A high court in South Africa ruled that both parents must have shared parental leave of four months, giving moms and dads the liberty to choose how to divide those precious moments with their newborn or adopted child.
“It raises the bar on leave for parents in a wonderful way,” says Wessel van den Berg, MenCare officer at Equimundo, a gender equality organization. “I’m thrilled our law is becoming more in line with our constitution.”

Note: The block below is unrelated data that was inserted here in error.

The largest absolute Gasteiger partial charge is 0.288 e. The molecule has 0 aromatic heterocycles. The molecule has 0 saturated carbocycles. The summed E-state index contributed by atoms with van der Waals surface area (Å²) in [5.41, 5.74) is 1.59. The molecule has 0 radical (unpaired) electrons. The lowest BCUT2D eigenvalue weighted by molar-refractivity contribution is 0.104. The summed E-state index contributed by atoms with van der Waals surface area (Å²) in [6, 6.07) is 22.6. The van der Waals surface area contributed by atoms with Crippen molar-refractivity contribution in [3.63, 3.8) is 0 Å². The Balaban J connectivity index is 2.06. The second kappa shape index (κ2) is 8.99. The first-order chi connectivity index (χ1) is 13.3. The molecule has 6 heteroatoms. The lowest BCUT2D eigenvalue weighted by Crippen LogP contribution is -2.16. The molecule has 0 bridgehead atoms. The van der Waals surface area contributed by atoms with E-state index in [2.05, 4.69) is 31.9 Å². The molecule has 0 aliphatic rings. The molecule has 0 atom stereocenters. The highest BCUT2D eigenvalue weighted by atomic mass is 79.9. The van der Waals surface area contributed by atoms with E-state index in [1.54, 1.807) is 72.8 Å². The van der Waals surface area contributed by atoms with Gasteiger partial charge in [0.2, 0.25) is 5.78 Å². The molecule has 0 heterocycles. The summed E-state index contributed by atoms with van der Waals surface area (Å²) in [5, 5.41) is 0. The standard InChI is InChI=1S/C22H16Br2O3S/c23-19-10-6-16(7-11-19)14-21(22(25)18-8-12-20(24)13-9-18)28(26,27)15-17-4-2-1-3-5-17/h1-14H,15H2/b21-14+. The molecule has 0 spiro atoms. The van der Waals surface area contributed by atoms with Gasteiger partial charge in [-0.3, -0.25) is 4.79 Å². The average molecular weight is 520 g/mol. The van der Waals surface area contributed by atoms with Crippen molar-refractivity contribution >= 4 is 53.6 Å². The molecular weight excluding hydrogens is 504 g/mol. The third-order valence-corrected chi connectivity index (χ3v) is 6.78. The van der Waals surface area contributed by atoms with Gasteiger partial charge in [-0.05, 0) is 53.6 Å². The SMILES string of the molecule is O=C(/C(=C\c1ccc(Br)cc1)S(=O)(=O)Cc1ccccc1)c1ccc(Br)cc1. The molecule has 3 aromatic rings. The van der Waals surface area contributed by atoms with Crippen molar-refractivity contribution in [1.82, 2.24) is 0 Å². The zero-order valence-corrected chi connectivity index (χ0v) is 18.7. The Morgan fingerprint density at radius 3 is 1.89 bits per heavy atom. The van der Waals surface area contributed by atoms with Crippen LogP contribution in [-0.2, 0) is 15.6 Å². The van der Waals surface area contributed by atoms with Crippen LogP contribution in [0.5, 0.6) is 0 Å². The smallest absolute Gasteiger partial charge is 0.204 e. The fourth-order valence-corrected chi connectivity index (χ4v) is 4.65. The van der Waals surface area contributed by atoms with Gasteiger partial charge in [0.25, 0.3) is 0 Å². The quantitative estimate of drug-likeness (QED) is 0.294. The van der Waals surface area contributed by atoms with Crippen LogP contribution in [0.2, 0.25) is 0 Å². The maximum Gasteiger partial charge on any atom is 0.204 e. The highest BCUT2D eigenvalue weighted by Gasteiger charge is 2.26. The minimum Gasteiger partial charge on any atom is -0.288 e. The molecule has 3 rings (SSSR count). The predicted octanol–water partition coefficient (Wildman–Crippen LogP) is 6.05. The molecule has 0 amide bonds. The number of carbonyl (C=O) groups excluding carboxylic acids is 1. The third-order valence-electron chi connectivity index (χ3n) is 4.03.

South Africa is the first African country to introduce shared parental leave. Mothers were allowed a four-month leave, and fathers or partners, a maximum of ten days. Over the past two decades, many African nations have guaranteed paid leave for fathers, but in many countries, it remains between two or three days off and less than three weeks. This ruling is hailed as “a significant milestone,” the new generation of South African men is looking for a more liberal stance that doesn’t sacrifice the mother’s maternity leave. Indeed, there is a desire for an extra portion of non-transferable “use it or lose it” leave for both parents that don’t cut into the shared leave period, like in Sweden and Spain. “The journey is far from over, but this judgment represents a promising step toward a more equitable and balanced caregiving landscape in South Africa.”